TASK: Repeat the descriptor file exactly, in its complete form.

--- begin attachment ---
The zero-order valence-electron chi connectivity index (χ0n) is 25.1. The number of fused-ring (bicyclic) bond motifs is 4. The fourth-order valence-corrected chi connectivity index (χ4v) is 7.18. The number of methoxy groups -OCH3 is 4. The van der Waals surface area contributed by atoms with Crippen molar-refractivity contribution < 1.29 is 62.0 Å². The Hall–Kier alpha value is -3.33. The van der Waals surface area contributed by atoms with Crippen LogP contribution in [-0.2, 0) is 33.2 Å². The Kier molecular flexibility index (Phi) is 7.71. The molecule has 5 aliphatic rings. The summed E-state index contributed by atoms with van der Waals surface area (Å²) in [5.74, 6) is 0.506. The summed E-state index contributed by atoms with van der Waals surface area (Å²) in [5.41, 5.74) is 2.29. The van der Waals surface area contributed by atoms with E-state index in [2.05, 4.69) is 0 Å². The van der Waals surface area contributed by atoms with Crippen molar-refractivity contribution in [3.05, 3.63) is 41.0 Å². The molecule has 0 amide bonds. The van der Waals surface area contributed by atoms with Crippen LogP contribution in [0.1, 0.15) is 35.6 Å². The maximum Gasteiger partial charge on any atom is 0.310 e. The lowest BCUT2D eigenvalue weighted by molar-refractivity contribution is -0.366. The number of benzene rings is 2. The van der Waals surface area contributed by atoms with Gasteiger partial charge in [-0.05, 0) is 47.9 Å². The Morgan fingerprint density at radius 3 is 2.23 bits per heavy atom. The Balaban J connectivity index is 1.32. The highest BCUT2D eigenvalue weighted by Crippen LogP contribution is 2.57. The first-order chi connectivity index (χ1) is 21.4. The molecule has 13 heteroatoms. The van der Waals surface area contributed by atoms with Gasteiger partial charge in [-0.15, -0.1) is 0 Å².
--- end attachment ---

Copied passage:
The zero-order valence-electron chi connectivity index (χ0n) is 25.1. The number of fused-ring (bicyclic) bond motifs is 4. The fourth-order valence-corrected chi connectivity index (χ4v) is 7.18. The number of methoxy groups -OCH3 is 4. The van der Waals surface area contributed by atoms with Crippen molar-refractivity contribution < 1.29 is 62.0 Å². The Hall–Kier alpha value is -3.33. The van der Waals surface area contributed by atoms with Crippen LogP contribution in [-0.2, 0) is 33.2 Å². The Kier molecular flexibility index (Phi) is 7.71. The molecule has 5 aliphatic rings. The summed E-state index contributed by atoms with van der Waals surface area (Å²) in [5.74, 6) is 0.506. The summed E-state index contributed by atoms with van der Waals surface area (Å²) in [5.41, 5.74) is 2.29. The van der Waals surface area contributed by atoms with E-state index in [2.05, 4.69) is 0 Å². The van der Waals surface area contributed by atoms with Crippen molar-refractivity contribution in [3.05, 3.63) is 41.0 Å². The molecule has 0 amide bonds. The van der Waals surface area contributed by atoms with Crippen LogP contribution in [0.1, 0.15) is 35.6 Å². The maximum Gasteiger partial charge on any atom is 0.310 e. The lowest BCUT2D eigenvalue weighted by molar-refractivity contribution is -0.366. The number of benzene rings is 2. The van der Waals surface area contributed by atoms with Gasteiger partial charge in [-0.05, 0) is 47.9 Å². The Morgan fingerprint density at radius 3 is 2.23 bits per heavy atom. The Balaban J connectivity index is 1.32. The highest BCUT2D eigenvalue weighted by Crippen LogP contribution is 2.57. The first-order chi connectivity index (χ1) is 21.4. The molecule has 13 heteroatoms. The van der Waals surface area contributed by atoms with Gasteiger partial charge in [-0.15, -0.1) is 0 Å².